A Professor of Building, (Construction and Materials Management),Olabosipo Fagbenle, has called on the Federal Government to initiate policies that would boost adequate, affordable and sustainable housing delivery to Nigerians.
Fagbenle, a Senior Lecturer, Department of Building Technology, Covenant University, made the call during the 24th Inaugural Lecture of the Institution, on Saturday in Ota, Ogun.
The News Agency of Nigeria (NAN) reports that the theme of the lecture is “Affordable and Sustainable Housing: A Practical Approach to Total Building Construction.”
He noted that government’s policies in time past had not sufficiently addressed the issue of quantitative and qualitative demand for housing in the cities.
“Consequently, this challenge forces poor people to settle in urban periphery that are injurious to their health and well-being.
“In addition, inadequate policy from the government affects sustainable housing delivery, thereby leading to high rent, overcrowding and poor living conditions.
“More recent housing policies formulated by government have not yielded visible positive effects in the lives of the poor, despite the huge funds invested on housing,” Fagbenle said.
The don said that the concept of sustainability and affordability needed to be adequately explained in policy formulation, to realistically achieve efficient housing production delivery.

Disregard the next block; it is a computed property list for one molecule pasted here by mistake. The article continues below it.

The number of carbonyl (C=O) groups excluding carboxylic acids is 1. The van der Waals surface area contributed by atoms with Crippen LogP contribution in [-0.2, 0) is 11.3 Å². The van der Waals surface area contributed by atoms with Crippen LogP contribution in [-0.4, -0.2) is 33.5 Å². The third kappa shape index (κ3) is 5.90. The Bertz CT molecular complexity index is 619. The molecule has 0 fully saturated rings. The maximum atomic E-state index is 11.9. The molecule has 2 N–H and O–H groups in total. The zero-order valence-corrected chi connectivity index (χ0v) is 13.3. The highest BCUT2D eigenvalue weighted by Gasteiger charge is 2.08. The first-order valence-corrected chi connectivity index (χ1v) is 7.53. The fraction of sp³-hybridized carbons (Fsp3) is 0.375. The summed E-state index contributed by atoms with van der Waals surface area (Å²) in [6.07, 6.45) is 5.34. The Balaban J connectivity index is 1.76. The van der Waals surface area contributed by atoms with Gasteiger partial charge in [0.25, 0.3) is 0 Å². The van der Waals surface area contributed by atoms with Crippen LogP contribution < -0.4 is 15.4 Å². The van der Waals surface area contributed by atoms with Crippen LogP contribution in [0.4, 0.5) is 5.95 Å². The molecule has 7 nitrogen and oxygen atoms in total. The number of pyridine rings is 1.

Fagbenle stressed the need for the three-tiers of government to have adequate policies on land, for affordable housing delivery.
He said this would make affordable houses available to the poor that constitute the largest part of the population and are most often forced to settle in slums because of high price.
The don identified land acquisition, materials procurement and construction process as major problems confronting the quest for affordable and sustainable housing in the country.
He advised the Federal Government to provide housing finance and encourage collective savings to handle long-term housing loans with quality, fairness and accountability.
Fagbenle emphasised the need for the government to promote an all-inclusive participation through active involvement of civil society.
He said this could be done especially through the efforts of housing users’ organisations, such as low-income earners’ organisations and community-based organisations.
The don said government could also help by offering land to developers working on low and medium-cost housing projects under social concession contracts.
This, he said, was to reduce disagreement and conflicts on land.
In his address of welcome, Prof Abiodun Adebayo, the University’s Vice-Chancellor, said that most new housing production were targeted at upper-income households.
He said that consequently, middle and lower-income families were experiencing more of housing shortage.
“The resulting effects of this are inadequate infrastructure, increasing poverty, hopelessness, rising social vices and human degradation,” Adebayo said.
The Vice-Chancellor said that the National Bureau of Statistics (NBS) and industry experts had estimated the current housing deficit in the country to be in the range of 17 to 23 million.
Adebayo said that there had been significant increase of population, especially in the rural areas of the country, without an equivalent rise in the number of new housing units.(NAN)